MA Web Design + Content Planning materials for applied art for the web • major project

Layout design

[The Sage] accepts the ebb and flow of things, nurtures them, but does not own them.

Tao Te Ching; 2 Abstraction – as quoted in “A Dao of Web Design” by John Allsopp

While you are learning how to produce effective layouts you will come across many different views and practices. One prevailing and well established method is of course the use of grids. A lot has been written and discussed about grids in design, from historic examples, architecture, graphic and web design. Well worth your time to explore the depth of this topic.

When we talk about grids in webdesign, there are essentially 2 aspects to consider: the design method itself for layout (which will establish a set of rules controlling layout and white space) and the technical implementation of the grid design via CSS grid (which uses grid-specific code references to the design). Bear in mind that CSS grid is only one way of implementing a grid-based layout.

illustration of grid with golden spiral

If you are new to grid design entirely – it will be worth your time to read up and explore their principles as possible design methods. The website thinkingwithtype.com by Ellen Lupton is a great introduction – check out the section on grid specifically.

Or have a read of the following essays written by our students in 2013, pre-dating the arrival of CSS grids. Enjoy :)

Layouts in the wild

Before getting stuck in – let’s have a look at a few websites to understand their structure and page layout.

I’d strongly recommend that you start studying web layouts in any way that suits you. The Inspect Element alone will give great insights into how web layouts have been put together, and importantly, how they adapt across screen widths (as we’ll look at closer next week).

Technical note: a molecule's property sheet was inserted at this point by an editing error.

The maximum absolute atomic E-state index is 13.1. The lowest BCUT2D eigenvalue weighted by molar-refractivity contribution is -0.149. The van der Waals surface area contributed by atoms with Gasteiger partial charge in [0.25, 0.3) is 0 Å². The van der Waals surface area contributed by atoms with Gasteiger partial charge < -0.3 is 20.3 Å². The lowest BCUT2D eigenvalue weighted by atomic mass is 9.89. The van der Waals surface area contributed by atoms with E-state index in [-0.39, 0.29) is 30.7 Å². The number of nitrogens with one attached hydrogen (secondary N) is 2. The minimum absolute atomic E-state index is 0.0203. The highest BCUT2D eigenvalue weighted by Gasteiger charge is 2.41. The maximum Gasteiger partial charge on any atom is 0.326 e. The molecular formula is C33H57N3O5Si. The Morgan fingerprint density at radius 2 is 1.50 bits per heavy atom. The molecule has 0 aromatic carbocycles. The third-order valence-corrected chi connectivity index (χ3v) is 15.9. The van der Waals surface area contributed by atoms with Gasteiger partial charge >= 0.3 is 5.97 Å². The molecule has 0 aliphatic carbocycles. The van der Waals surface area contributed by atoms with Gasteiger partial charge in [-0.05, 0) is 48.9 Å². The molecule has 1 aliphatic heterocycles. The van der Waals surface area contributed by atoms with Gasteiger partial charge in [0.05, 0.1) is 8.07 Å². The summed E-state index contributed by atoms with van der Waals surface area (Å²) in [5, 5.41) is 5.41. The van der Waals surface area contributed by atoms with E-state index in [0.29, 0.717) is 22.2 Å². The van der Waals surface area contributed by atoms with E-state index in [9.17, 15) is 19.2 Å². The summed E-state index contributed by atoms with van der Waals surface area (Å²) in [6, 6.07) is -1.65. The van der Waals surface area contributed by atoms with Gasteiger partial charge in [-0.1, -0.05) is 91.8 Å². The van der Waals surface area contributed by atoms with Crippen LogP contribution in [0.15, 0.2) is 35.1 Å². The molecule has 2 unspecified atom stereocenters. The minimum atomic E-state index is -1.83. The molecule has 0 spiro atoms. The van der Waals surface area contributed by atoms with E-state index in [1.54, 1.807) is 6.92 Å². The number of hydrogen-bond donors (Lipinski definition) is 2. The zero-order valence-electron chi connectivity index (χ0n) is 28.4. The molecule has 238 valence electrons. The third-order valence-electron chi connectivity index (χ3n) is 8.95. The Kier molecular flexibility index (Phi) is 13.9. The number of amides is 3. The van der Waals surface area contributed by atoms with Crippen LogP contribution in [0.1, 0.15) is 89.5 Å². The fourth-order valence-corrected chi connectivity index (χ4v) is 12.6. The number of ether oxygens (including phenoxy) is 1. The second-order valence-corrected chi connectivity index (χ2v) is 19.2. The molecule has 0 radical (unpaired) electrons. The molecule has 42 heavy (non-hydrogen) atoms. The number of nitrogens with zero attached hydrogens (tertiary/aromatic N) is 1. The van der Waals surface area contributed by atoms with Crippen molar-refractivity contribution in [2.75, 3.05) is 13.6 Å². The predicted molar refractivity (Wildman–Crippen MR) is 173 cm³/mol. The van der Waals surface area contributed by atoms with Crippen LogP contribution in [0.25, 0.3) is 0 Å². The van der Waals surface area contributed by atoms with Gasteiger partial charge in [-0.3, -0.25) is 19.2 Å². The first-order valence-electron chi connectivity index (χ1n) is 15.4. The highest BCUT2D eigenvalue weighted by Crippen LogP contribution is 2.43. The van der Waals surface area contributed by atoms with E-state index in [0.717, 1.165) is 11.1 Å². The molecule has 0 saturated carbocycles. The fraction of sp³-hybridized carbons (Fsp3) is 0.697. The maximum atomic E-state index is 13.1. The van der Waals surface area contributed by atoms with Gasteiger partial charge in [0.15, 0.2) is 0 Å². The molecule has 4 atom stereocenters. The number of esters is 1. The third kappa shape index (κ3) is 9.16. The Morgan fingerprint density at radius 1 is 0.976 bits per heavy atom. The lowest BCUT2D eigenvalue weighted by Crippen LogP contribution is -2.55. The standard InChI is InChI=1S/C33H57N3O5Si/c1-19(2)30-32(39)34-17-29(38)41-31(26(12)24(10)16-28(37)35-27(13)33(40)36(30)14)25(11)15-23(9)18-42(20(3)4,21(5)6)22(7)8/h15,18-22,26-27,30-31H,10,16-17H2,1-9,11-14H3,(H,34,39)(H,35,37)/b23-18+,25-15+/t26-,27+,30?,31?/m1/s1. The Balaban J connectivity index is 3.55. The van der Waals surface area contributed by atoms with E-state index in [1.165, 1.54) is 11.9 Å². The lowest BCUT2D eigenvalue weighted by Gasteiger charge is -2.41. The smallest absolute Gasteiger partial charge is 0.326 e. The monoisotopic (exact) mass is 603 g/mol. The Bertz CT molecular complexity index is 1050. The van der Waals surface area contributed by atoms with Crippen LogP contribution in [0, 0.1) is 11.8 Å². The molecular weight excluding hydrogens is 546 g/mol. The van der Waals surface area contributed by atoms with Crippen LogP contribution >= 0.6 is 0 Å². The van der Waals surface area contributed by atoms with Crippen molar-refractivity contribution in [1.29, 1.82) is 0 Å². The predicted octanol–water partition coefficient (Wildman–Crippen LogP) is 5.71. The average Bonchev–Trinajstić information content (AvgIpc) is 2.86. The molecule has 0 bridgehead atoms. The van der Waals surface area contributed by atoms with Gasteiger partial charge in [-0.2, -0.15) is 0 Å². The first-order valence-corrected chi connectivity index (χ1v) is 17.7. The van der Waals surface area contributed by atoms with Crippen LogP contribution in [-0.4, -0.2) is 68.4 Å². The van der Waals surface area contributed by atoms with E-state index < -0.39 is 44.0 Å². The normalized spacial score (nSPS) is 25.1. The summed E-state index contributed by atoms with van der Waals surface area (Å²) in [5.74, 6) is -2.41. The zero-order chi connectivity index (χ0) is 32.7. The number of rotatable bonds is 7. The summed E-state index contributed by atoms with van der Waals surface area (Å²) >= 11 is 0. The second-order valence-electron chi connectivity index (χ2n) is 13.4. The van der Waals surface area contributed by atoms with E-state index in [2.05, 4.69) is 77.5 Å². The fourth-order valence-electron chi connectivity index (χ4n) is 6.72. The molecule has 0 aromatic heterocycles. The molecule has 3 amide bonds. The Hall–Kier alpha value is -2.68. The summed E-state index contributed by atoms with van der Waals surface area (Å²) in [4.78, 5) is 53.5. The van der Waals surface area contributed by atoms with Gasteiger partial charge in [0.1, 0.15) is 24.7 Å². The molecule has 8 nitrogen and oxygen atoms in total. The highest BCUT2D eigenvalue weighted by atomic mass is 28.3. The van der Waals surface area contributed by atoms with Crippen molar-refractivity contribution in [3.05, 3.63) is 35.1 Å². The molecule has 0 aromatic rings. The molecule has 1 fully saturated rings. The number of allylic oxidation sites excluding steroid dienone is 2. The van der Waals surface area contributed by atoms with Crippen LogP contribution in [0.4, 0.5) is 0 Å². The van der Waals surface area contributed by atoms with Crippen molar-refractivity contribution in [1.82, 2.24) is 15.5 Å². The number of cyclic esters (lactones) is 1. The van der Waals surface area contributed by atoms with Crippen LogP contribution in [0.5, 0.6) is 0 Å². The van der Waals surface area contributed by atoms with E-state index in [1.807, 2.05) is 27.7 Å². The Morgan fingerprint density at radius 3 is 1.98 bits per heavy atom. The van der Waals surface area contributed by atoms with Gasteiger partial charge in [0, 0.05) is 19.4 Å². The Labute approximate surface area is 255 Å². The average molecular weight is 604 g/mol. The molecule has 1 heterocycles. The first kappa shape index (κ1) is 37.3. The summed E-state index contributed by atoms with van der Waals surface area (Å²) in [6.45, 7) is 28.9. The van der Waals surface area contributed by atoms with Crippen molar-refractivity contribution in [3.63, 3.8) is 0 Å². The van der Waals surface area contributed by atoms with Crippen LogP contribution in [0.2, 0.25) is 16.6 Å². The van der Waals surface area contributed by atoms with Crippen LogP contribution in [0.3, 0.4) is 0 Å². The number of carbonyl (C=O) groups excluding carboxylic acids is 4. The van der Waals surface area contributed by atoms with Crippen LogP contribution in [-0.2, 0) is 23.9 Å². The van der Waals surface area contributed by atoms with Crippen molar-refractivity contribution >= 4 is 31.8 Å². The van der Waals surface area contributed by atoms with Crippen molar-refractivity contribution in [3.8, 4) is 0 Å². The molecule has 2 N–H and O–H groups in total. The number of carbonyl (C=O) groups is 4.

Inspect element

screenshot of inspect element panels

Inspired by CSS Grid: Andy Clarke at the State of the Browser event, 2019.

How effective are grids?

The following three sites are driven by the written word and present a vast amount of content.

Take a look at the sites, their main sections and individual pages and use the two bookmarklet tools to explore the layouts' structure, hierarchy and effectiveness.

Group discussion

  1. what are the strengths of the given grid layouts?
  2. what are the weaknesses of the given grid layouts?
  3. List 3 possible base units as starting point for a new grid design.

Let's discuss the outlined points and think of possible starting points for a new grid.

View Jazz Poster page

banner image: unicorn on yellow tiles

visit Layout Land
You can find even more excellent videos are on Jen's Layout Land YouTube channel - highly recommended!! And of course, Jen is also one of our people of the web :)

reference links

  1. float: none | left | right;
    read ref on MDN
  2. display: flex;
    read CSS Flexible Box Layout Module on MDN
    read A Complete Guide to Flexbox on CSS tricks
  3. position: static | relative | absolute;
    read ref on MDN
  4. display: grid;
    read CSS Grid Layout ref on MDN
    view tutorials + examples by Rachel Andrew

on learning web layout

Just a little reminder of my view of learning web layout: step-by-step and slowly does it :)

This was one of the steeper parts of the journey for me when I started. And if you're finding this difficult, that is normal! Hang in there and persist ~ it won't be as bad as you think in the end :)